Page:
Aerospace

Spirit Aerosystems partners with Norsk Titanium to 3D print titanium aircraft parts

Aerospace manufacturer Spirit Aerosystems has announced a commercial partnership with Norsk Titanium for its proprietary 3D printed titanium technology.

Norsk Titanium’s 3D printing method is known as Rapid Plasma Deposition (RPD) and uses wire feedstock to build up near net shape parts that require minor post-machining. Headquartered in Norway, Norsk Titanium has recently expanded its Plattsburgh, New York production facilities as a response to increase in aerospace demand.

With a revenue of $6.8 billion in 2016, Spirit Aerosystems believes Norsk’s RPD process can be incorporated into its own aerospace manufacturing processes. Spirit is a leading manufacturer of aerostructures, primarily producing fuselages, pylons, nacelles and wing components.

One of Norsk Titanium's 3D printed parts. Image via PRNewsfoto/Spirit AeroSystems Inc.
One of Norsk Titanium’s 3D printed parts. Image via PRNewsfoto/Spirit AeroSystems Inc.

Aerospace application

Norsk Titanium’s RPD process has recently found aerospace application of its own with Boeing’s 787 Dreamliner aircraft. Working with Norsk, Boeing’s Dreamliner will be the “first commercial airplane to fly with certified additive-manufactured titanium parts in structural applications.” Norsk’s RPD technology promises product cost reductions of up to 30%, as well as reducing both energy and waste.

Currently, Spirit Aerosystems manufactures a number of structural components for its primary aerospace clients; Boeing and Airbus. Spirit operates with conventional machining processes but is keen to expand and advance its workflow.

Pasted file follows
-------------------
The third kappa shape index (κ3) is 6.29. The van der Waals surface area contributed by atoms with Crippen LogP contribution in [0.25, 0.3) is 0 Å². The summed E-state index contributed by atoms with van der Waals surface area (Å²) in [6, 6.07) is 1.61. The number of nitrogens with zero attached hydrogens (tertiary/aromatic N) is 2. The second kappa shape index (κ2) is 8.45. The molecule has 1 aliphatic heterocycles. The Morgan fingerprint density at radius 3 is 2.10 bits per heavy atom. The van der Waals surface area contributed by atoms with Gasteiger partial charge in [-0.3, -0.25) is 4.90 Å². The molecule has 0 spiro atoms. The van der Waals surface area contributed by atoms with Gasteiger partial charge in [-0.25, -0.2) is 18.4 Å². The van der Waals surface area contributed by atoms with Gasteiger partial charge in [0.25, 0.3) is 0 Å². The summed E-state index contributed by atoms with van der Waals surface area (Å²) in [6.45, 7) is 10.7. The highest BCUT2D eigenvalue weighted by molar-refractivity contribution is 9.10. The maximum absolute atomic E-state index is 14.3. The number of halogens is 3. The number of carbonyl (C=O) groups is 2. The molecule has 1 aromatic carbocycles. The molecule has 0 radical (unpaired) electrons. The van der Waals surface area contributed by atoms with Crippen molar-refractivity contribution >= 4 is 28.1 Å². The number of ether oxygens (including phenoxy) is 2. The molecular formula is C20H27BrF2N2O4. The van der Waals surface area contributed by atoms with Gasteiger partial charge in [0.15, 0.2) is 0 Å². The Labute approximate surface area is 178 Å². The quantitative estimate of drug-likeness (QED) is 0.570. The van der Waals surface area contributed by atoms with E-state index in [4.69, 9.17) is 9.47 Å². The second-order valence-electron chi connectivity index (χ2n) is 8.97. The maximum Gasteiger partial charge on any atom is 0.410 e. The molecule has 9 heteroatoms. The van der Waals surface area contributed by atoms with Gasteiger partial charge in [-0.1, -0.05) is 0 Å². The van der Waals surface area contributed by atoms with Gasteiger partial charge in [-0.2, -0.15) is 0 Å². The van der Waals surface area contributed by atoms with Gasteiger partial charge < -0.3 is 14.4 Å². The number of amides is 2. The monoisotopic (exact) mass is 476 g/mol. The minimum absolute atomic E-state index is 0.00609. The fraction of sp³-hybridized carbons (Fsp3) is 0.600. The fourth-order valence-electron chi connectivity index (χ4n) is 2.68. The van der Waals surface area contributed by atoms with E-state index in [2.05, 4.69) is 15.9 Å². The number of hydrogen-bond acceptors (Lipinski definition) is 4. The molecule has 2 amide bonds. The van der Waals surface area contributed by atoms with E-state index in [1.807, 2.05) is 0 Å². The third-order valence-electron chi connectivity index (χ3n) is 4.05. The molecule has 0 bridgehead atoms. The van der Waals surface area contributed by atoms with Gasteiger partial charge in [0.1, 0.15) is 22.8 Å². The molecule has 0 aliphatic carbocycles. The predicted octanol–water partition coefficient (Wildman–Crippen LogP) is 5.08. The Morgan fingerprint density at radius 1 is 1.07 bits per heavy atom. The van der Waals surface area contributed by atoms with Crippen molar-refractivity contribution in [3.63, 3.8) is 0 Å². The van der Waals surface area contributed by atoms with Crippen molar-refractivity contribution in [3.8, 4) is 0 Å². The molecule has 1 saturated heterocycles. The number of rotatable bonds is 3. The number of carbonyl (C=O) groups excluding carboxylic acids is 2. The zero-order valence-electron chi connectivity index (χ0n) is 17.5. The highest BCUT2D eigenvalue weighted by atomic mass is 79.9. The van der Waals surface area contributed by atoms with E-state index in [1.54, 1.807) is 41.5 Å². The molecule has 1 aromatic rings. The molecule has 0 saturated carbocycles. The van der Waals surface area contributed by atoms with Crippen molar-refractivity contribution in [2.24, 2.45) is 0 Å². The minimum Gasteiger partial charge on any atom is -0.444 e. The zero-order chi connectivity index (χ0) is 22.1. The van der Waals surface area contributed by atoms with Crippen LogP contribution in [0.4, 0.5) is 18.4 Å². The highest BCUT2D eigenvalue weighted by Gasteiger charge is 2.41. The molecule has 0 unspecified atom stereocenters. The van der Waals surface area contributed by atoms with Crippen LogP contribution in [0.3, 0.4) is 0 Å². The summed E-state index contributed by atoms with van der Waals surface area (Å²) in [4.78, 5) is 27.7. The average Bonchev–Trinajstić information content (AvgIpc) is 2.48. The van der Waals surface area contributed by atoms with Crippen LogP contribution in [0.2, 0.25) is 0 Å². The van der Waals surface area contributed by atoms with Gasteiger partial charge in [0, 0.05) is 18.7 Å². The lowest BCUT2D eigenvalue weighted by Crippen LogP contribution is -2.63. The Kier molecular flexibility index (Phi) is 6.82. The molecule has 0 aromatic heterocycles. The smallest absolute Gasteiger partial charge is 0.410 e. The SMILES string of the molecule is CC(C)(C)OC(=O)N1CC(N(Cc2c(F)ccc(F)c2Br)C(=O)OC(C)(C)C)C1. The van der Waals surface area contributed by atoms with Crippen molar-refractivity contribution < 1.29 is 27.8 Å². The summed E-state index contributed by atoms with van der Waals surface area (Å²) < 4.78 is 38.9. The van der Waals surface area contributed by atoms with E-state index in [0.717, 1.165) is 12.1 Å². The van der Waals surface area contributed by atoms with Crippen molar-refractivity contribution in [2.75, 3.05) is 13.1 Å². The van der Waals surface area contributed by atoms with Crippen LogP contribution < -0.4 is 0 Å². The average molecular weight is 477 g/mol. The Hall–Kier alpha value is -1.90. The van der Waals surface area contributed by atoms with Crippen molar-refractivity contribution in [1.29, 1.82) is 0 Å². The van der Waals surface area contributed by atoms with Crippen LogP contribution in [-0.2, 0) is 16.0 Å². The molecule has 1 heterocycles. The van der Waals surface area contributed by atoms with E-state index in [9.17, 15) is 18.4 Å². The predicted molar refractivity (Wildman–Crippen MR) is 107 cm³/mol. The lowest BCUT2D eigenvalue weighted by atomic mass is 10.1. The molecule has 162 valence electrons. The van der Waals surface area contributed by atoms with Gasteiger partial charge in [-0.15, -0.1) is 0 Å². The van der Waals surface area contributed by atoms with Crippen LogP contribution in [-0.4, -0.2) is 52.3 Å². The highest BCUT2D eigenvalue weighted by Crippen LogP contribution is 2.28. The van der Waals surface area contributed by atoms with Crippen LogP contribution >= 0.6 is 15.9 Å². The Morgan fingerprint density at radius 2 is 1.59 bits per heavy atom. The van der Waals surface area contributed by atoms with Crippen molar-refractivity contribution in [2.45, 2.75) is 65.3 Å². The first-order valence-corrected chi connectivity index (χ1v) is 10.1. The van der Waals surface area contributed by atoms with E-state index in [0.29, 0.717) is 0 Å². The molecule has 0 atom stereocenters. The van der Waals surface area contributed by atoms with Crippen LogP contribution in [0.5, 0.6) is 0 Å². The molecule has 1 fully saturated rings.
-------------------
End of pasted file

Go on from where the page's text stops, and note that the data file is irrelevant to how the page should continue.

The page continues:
According to Spirit, of the thousands of titanium parts it produces, it “expects that at least 30 percent of them could be candidates for the RPD process.”

The first 3D printed, structurally supportive, titanium part to be used on Boeing 787 Dreamliner reached FAA Approval in February 2017 after year in development. Photo via Norsk Titanium
The first 3D printed, structurally supportive, titanium part to be used on Boeing 787 Dreamliner reached FAA Approval in February 2017 after year in development. Photo via Norsk Titanium

Reducing material cost and environmental impact

Spirit and Norsk Titanium have been working together on Rapid Plasma Deposition since 2008 and President & CEO Tom Gentile explains the motivation for this new commercial agreement,

We are pleased to enter into this innovative commercial agreement with Norsk Titanium to fabricate compliant and high-quality parts for our customers.

Gentile believes “reducing our material cost and our environmental impact is a win-win for Spirit, our customers and the communities where we do business.” While Norsk Titanium CEO Warren Boley suggests Spirit will be vital to its recent order from Boeing,

We recently announced becoming the world’s first FAA-approved 3D-printed structural titanium provider and Spirit is the ideal tier-one aerostructures partner to leverage this pioneering capability.

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Featured image shows Norsk Titanium’s rapid plasma deposition. Image via Norsk Titanium. 

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